The oldest rider ever to win a thoroughbred race in the U.S. is Frank Amonte Sr., who did so at age 69 at Suffolk Downs on Aug. 10, 2005. He later won a race at Northampton Fair in Massachusetts that Sept. 4, a day before his 70th birthday. This January, at 71, he became the oldest jockey ever to ride in a race in New York.

Rettele and Brooks met when Rettele rode one of his occasional races in Oklahoma and the two became friends, in part because of their unique status.

“We always argue about who’s going to quit first,” Rettele said. “But as long as you’re healthy and you’re sound, there is no reason to quit, especially when you’re competing well.”

Through June 7, Brooks had won 1,412 races since 1972, when the American Quarter Horse Association began keeping records.

“He is one of the great stories in racing, because the guy is 65 and still excelling at a very tough and dangerous athletic event,” said Remington Park general manager Scott Wells, a former trainer who has used Brooks as a rider. “I’ve never heard of anyone that rides the amount of horses he rides and has the success he has at his age.”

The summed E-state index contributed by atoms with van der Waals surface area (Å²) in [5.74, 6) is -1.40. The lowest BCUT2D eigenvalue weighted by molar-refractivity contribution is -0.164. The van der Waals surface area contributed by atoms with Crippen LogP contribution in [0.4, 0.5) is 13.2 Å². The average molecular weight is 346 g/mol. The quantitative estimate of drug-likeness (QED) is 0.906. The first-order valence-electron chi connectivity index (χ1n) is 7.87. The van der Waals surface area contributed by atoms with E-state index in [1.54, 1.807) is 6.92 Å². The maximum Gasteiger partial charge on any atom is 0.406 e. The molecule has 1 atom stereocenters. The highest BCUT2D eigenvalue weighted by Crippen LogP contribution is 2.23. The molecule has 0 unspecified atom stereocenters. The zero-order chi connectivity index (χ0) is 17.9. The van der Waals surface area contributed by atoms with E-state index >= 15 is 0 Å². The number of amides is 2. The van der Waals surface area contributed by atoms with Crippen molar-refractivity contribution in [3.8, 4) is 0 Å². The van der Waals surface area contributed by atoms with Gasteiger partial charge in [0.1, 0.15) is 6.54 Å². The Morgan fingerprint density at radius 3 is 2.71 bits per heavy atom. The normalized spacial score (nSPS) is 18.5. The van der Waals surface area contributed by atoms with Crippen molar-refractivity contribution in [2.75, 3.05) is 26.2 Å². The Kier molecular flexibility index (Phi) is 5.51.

Brooks said he thought seriously about retiring in 2003, when his friend, paint horse trainer Lewis Wartchow, died, but then a quarter horse trainer, Luis Villafranco, began using Brooks on his top horses. As this year’s Remington Park meet wound down, Brooks acknowledged that he doesn’t know how much longer he plans to ride, although he’d like one more shot at winning quarter horse racing’s biggest event, the All American Futurity, in which he’s 0-for-6.

“I think it’s something to be proud of,” Roy Brooks said of his longevity in the saddle. “I don’t gloat about it … it doesn’t bother me for (other jockeys) to call me ‘old man’ or ‘grandpa.’ They do that a lot.”

Brooks said that when Jack Brooks retired earlier this year, he thought back to an informal agreement the two had to retire together. Jack Brooks said he reminded his cousin of that agreement.

“He told me, ‘The money is still too good.’ But there will come a time when he decides that it’s time to retire,” Jack Brooks said.

But if at least one person has his way, Roy Brooks will delay retirement for a few more years. His grandson, 18-year-old Cameron Brooks, wants to earn his riding license, so that he can join his grandfather and his father, Jimmy Brooks, who also is a Remington Park regular.

Mention the possibility to Wells, and his eyes light up at the marketing possibilities.

“We would love to host the first three-generation jockey competition,” Wells said. “That would be a lot of fun.”